Business aviation does not rank high among the identifiable sources of greenhouse gas emitters. The General Aviation Manufacturers Association (GAMA) estimates that business aviation is responsible for about 2 percent of civil aviation’s CO2 emissions, which are themselves just 2 percent of worldwide human-induced emissions. Doing the math, that implies that business aviation is responsible for .04 percent of the global total, which is just a drop in the bucket.
Newer, more fuel-efficient engines, lighter-weight airframe materials like carbon fibers, electronic cockpits, fly-by-wire flight controls, more direct flight routings, and procedures, and the wider use of various types of biofuels all bring the promise of greener and greener skies ahead. On today’s and the near-term horizon, experimentation with various types of hybrid and electric propulsion systems is advancing at a remarkable pace, and is soon to evolve into real-world capability demonstrations, initially without payload but soon enough carrying hot pizzas and aircraft closing documents in the same time-sensitive payloads. The real tests, of both the safety and practicality of a new world of intraurban air travel, remain shimmering lights primarily confined to the eyes of their creators, at least for the time being.
Beyond the spectacular aerial displays and commercial/military gadgetry, the 2019 version of the Paris Air Show, like all major aviation exhibitions for the foreseeable future, is a forum for the advancement of the art and science of electrically powered aviation. The challenges to getting to what could be very green skies ahead are absolutely daunting, but the rewards are so clear and compelling that this will almost certainly be our future. Clearly, much depends on designing and developing lightweight aerial vehicles, the pods in which those pizzas, contracts, and soft-squishy humans will one day ride.
- Should the propellers push or pull, be fixed or rotate?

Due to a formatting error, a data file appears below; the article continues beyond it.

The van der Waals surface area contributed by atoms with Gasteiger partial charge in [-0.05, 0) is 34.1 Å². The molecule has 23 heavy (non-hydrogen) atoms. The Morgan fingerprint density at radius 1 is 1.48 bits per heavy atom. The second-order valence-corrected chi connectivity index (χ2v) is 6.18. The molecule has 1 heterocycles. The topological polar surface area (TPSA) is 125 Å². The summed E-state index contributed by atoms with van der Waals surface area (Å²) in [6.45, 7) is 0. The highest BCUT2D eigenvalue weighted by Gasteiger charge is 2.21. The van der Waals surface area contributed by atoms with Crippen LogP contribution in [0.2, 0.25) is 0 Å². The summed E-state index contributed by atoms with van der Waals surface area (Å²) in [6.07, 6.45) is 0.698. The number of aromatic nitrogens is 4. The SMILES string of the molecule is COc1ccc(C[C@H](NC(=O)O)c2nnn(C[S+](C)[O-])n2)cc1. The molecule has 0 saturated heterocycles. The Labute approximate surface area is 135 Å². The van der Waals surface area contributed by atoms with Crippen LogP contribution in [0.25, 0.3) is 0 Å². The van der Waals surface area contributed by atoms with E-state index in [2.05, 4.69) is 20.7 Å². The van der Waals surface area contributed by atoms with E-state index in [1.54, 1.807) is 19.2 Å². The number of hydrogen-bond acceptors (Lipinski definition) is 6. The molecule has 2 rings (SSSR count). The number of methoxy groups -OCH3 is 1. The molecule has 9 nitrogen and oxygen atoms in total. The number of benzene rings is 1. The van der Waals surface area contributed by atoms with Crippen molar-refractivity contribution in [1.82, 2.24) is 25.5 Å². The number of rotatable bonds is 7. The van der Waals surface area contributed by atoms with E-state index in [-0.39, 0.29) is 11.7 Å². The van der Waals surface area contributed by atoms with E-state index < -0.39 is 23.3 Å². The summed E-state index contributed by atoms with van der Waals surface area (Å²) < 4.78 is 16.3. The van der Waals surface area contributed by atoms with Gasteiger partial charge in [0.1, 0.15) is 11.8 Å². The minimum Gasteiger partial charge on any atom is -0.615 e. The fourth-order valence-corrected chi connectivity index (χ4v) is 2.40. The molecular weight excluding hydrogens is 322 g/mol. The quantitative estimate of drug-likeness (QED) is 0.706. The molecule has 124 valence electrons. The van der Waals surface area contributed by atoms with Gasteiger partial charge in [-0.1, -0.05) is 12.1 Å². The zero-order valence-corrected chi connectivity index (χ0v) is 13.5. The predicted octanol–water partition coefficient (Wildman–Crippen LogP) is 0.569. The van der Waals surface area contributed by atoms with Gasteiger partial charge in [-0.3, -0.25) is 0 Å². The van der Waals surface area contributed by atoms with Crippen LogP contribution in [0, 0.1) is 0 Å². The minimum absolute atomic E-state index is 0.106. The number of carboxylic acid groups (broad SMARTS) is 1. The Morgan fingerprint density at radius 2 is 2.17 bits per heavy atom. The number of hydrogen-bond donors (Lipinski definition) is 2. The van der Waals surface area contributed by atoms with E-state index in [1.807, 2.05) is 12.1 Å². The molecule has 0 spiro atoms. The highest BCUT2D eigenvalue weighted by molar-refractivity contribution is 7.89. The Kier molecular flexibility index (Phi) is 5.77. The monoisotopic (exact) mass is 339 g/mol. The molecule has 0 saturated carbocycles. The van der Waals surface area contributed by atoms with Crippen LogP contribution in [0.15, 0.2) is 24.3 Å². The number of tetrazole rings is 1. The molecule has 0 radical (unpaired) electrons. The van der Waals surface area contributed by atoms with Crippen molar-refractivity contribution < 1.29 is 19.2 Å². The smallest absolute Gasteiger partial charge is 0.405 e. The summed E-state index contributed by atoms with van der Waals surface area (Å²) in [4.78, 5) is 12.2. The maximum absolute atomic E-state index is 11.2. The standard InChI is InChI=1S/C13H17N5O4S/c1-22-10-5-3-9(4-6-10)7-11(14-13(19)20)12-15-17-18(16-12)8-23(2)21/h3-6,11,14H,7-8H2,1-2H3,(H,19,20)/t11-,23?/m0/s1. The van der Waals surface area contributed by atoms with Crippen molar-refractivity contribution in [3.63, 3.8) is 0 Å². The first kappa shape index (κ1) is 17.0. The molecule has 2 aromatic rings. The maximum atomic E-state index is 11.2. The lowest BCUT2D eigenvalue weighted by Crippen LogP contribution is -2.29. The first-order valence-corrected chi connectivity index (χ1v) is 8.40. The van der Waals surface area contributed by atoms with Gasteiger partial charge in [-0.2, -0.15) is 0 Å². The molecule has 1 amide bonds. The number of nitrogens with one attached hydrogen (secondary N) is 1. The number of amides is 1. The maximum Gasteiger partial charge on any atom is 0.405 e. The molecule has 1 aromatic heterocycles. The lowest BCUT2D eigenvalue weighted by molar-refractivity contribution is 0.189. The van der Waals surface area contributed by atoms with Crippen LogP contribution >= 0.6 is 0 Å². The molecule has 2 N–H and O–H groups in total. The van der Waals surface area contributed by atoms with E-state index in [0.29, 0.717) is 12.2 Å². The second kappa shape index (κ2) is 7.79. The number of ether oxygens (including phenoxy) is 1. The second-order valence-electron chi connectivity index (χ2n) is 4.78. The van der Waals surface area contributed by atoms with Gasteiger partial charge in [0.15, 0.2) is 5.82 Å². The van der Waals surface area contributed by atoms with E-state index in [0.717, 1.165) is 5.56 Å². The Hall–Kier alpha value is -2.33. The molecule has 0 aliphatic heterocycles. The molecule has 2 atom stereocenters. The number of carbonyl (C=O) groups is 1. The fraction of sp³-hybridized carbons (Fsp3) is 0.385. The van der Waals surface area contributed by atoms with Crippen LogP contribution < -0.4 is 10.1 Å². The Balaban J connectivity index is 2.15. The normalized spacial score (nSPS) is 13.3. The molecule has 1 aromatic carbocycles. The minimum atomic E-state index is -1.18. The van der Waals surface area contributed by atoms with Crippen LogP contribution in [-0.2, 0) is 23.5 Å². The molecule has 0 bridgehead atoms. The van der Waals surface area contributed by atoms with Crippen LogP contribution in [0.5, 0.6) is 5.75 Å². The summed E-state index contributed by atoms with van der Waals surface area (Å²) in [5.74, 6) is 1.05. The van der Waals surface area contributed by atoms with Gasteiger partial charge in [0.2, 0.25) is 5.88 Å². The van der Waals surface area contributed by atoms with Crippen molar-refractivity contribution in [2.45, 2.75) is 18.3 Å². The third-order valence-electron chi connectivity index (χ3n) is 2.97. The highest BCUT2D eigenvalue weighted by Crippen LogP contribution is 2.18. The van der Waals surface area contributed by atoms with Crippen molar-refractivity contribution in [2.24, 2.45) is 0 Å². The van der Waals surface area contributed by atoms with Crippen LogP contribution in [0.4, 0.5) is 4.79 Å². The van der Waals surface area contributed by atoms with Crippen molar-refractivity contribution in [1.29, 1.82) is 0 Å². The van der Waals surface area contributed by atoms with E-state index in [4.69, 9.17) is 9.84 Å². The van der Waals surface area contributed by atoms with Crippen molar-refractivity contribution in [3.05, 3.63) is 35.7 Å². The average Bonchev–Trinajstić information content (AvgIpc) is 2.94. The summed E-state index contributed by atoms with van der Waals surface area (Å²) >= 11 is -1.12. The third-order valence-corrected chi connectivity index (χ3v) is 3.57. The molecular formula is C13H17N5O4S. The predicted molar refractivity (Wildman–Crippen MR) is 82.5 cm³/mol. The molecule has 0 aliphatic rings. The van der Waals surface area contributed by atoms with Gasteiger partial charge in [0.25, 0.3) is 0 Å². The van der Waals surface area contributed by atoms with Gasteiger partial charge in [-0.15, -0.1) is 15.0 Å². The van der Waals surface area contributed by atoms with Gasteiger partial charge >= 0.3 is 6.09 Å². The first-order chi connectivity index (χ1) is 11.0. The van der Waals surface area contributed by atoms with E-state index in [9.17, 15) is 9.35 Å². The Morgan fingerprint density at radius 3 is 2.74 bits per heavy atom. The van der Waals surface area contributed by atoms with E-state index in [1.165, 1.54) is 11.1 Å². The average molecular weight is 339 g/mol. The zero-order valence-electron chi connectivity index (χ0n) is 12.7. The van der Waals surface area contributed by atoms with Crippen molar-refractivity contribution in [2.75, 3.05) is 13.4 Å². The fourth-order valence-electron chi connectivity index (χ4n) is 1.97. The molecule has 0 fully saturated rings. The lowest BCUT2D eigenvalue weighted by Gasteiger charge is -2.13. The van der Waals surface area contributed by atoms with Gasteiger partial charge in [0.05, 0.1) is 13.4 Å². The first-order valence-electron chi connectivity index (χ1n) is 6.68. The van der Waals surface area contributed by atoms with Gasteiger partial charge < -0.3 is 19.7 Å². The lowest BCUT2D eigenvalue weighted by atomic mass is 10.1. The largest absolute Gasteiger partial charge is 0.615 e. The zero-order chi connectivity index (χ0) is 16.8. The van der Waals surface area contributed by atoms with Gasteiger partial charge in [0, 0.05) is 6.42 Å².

- Should there be 4 or 8 or 16 or even more?
- Where should the energy be stored?
- How lightweight can the batteries be, and how quickly can they be recharged?
- Should the vehicle be autonomous or piloted?
- Where can “vertiports” be developed?
- What services do these facilities offer, and who is going to finance and manage them?
- What kind of daily, monthly, or annual utilization should these aerial vehicles be designed for?
- Who is going to fly and manage these vehicles?
- Do they rest outside overnight or not?
- If not, how will these vehicles be secured?
- How many will be needed by a typical operator, what is their expected design life, and where are the revenue streams to justify the capital investments that OEMs will be required to make?
- Will these aerial vehicles be built by today’s incumbent OEMs or by a new breed of competitors to take advantage of ultra-low-cost manufacturing and materials technologies to change the aircraft manufacturing paradigm?
Not to be forgotten are those that oversee and enable the environment in which all of this takes place: the world of the policymakers, regulators, and far-seeing entrepreneurs who have a vested interest in ensuring safety and compliance, whether in air and ground infrastructure, air traffic control and management, communications networks, data sharing, machine learning, and information technology systems.